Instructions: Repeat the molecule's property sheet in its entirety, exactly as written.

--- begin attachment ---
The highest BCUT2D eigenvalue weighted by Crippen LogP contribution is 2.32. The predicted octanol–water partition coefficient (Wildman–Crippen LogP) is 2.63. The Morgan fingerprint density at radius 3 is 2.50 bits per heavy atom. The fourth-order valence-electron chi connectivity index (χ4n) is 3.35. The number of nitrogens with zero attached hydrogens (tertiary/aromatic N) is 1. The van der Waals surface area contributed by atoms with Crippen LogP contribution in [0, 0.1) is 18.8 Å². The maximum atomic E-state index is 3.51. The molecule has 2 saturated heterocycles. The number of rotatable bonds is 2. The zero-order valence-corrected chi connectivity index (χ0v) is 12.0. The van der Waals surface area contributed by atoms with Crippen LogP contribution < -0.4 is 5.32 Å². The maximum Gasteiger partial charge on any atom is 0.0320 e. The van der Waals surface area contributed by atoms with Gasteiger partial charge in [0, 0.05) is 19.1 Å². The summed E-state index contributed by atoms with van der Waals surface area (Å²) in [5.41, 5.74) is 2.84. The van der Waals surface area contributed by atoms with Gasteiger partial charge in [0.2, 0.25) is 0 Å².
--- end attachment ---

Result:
The highest BCUT2D eigenvalue weighted by Crippen LogP contribution is 2.32. The predicted octanol–water partition coefficient (Wildman–Crippen LogP) is 2.63. The Morgan fingerprint density at radius 3 is 2.50 bits per heavy atom. The fourth-order valence-electron chi connectivity index (χ4n) is 3.35. The number of nitrogens with zero attached hydrogens (tertiary/aromatic N) is 1. The van der Waals surface area contributed by atoms with Crippen LogP contribution in [0, 0.1) is 18.8 Å². The maximum atomic E-state index is 3.51. The molecule has 2 saturated heterocycles. The number of rotatable bonds is 2. The zero-order valence-corrected chi connectivity index (χ0v) is 12.0. The van der Waals surface area contributed by atoms with Crippen LogP contribution < -0.4 is 5.32 Å². The maximum Gasteiger partial charge on any atom is 0.0320 e. The van der Waals surface area contributed by atoms with Gasteiger partial charge in [0, 0.05) is 19.1 Å². The summed E-state index contributed by atoms with van der Waals surface area (Å²) in [5.41, 5.74) is 2.84. The van der Waals surface area contributed by atoms with Gasteiger partial charge in [0.2, 0.25) is 0 Å².